Before we start this week, another regrettable entry for Correction Corner. In the Riverside by-election in Aylesbury two weeks ago the defending candidate Ashley Waite was not Labour but (as the rest of the article made clear) Conservative. My apologies for the error.


Mulgrave

Scarborough council, North Yorkshire; caused by the resignation of Conservative councillor Marie Harland, who had failed to attend any council meetings in six months. She had served since 2003.

How was your bank holiday weekend? Was the weather good? Did you get out into the countryside? Well, this week Andrew’s Previews has a theme of “let’s see what you could have done” as our two by-elections in the last week of August 2017 cover some major tourist areas. For a rare Tuesday by-election this week we are in a ward almost all of which is covered by the North York Moors National Park. The name refers to Mulgrave Castle, a seventeenth-century country house in the parish of Lythe built by Lady Catherine Darnley, and still the family seat of her descendant, the Marquess of Normanby. The present Mulgrave Castle is not the original: there was a previous Norman castle which was demolished during the Civil War, and before that an ancient castle founded, according to legend, by the sixth-century Wada, ruler of Hälsingland in what is now Sweden.

Mulgrave Castle gives its name to a rural ward of twelve parishes covering the coast between Whitby and Loftus, a beautiful area of cliffs and moorland. The largest of the thirteen polling stations, with 806 electors on the roll, is at the village of Hinderwell and also covers the hamlet of Dalehouse and the tiny beach resort of Runswick Bay; however, the largest centre of population is Staithes, a picture-postcard fishing and tourist village with artistic and Captain Cook connections in the ward’s northern corner. Staithes has attractions not just for second-home owners (of whom there are many; less than half of the village’s houses are occupied by locals) but for scientists: the cliffs between Staithes and Port Mulgrave are of Jurassic rock and contain many fossils, while just outside the ward boundary is Boulby Mine, which as well as providing half of the UK’s potash supply is a centre for scientific experiments attempting to detect particles of dark matter.

Mulgrave ward’s population is relatively old (36% are in the 45-64 age bracket) with high self-employment levels, and almost homogeneously British: it is in the top 50 wards in England and Wales for White British ethnicity (98.6%) and the 2011 census recorded just 13 non-white people living in the ward. The ward’s population is also declining: its electorate has fallen by 17% since 1998 and it looks unlikely that it will survive the present Boundary Commission review of the local district unchanged. A word needs saying about that district: Mulgrave ward is within the hinterland of Whitby, which is sufficiently prosperous and remote that the Office for National Statistics recognises it as the centre of its own Travel to Work Area; but the population of Whitby and its hinterland isn’t large enough to sustain a local government district, so Mulgrave ward is administered from distant Scarborough further down the coast. A rather strange decision for Staithes in particular, which is much closer to the Teesside conurbation and actually has a Teesside postcode (TS13, for Saltburn).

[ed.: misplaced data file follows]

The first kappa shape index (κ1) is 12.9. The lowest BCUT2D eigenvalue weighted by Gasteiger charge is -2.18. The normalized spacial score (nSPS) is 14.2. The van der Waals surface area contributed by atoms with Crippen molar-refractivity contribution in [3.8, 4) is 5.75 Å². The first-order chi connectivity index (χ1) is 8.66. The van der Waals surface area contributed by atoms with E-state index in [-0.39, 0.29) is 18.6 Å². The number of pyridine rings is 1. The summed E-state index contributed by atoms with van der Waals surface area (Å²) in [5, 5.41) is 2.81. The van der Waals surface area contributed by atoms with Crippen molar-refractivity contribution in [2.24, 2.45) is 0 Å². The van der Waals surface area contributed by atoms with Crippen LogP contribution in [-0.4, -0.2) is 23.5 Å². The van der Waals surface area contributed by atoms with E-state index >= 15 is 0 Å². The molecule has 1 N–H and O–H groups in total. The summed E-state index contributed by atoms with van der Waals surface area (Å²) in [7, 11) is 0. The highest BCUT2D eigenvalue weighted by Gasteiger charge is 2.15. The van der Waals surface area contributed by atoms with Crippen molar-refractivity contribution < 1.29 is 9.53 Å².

Politically this is a true-blue area. Mulgrave ward returned Conservatives without a contest in 1991 and in 2003, when Marie Harland was first elected in the first use of the current boundaries. However, in 2007 the Tories lost one of the ward’s two seats to independent candidate John Armsby, who was re-elected in 2011 without Tory opposition. In 2015 the Conservatives ran a full slate and regained Armsby’s seat, polling 35% to 21% for Armsby, 18% for UKIP and 16% for Labour. At county council level the ward is combined with western Whitby in the Whitby/Mayfield cum Mulgrave division, which the Conservatives held in May defeating Labour 63-37 in a straight fight. Perhaps a good omen for the Conservatives, who hold 25 seats plus this vacancy on Scarborough council, to 14 Labour, 4 independents, 4 UKIP councillors and 2 Greens; as can be seen, if the Conservatives lose this by-election their majority on Scarborough council goes with it.

Defending this crucial poll for the Conservatives is Marion Watson, who comes from a fishing family in Staithes and was a founder member of the Staithes Community Initiative. Her main opposition is likely to come from former independent councillor John Armsby, who is standing again; he also gives an address in Staithes. Hoping to stir the Heartbeat of the ward’s Labour voters is Goathland resident Hugo Fearnley, who was the Labour candidate here in May’s county elections, and the ballot paper is completed by Yorkshire Party candidate Lee Derrick, from Whitby.

Parliamentary constituency: Scarborough and Whitby
North Yorkshire county council division: Whitby/Mayfield cum Mulgrave

John Armsby (Ind)
Lee Derrick (Yorkshire Party)
Hugo Fearnley (Lab)
Marion Watson (C)

May 2015 result C 795/558 Ind 494/188 UKIP 410 Lab 353/309 Grn 212
May 2011 result C 701 Ind 628 Lab 287
May 2007 result Ind 637 C 528/438 LD 442
May 2003 result 2 C unopposed